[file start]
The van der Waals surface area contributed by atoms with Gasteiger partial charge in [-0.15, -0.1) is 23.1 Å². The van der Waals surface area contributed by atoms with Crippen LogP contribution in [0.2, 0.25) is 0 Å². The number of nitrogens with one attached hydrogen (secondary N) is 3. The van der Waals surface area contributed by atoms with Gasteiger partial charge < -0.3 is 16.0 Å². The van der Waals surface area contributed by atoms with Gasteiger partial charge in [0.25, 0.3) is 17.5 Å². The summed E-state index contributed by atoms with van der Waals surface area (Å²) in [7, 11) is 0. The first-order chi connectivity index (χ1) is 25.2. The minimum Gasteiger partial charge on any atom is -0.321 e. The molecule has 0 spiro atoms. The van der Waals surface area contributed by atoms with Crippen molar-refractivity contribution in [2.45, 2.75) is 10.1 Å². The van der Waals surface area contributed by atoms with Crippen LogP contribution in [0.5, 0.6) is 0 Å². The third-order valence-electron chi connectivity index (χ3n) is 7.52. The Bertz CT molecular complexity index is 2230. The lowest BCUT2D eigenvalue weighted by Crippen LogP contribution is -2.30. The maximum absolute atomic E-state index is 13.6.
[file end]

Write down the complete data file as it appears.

The van der Waals surface area contributed by atoms with Gasteiger partial charge in [-0.15, -0.1) is 23.1 Å². The van der Waals surface area contributed by atoms with Crippen LogP contribution in [0.2, 0.25) is 0 Å². The number of nitrogens with one attached hydrogen (secondary N) is 3. The van der Waals surface area contributed by atoms with Gasteiger partial charge < -0.3 is 16.0 Å². The van der Waals surface area contributed by atoms with Gasteiger partial charge in [0.25, 0.3) is 17.5 Å². The summed E-state index contributed by atoms with van der Waals surface area (Å²) in [7, 11) is 0. The first-order chi connectivity index (χ1) is 25.2. The minimum Gasteiger partial charge on any atom is -0.321 e. The molecule has 0 spiro atoms. The van der Waals surface area contributed by atoms with Crippen molar-refractivity contribution in [2.45, 2.75) is 10.1 Å². The van der Waals surface area contributed by atoms with Crippen LogP contribution in [0.5, 0.6) is 0 Å². The third-order valence-electron chi connectivity index (χ3n) is 7.52. The Bertz CT molecular complexity index is 2230. The lowest BCUT2D eigenvalue weighted by Crippen LogP contribution is -2.30. The maximum absolute atomic E-state index is 13.6.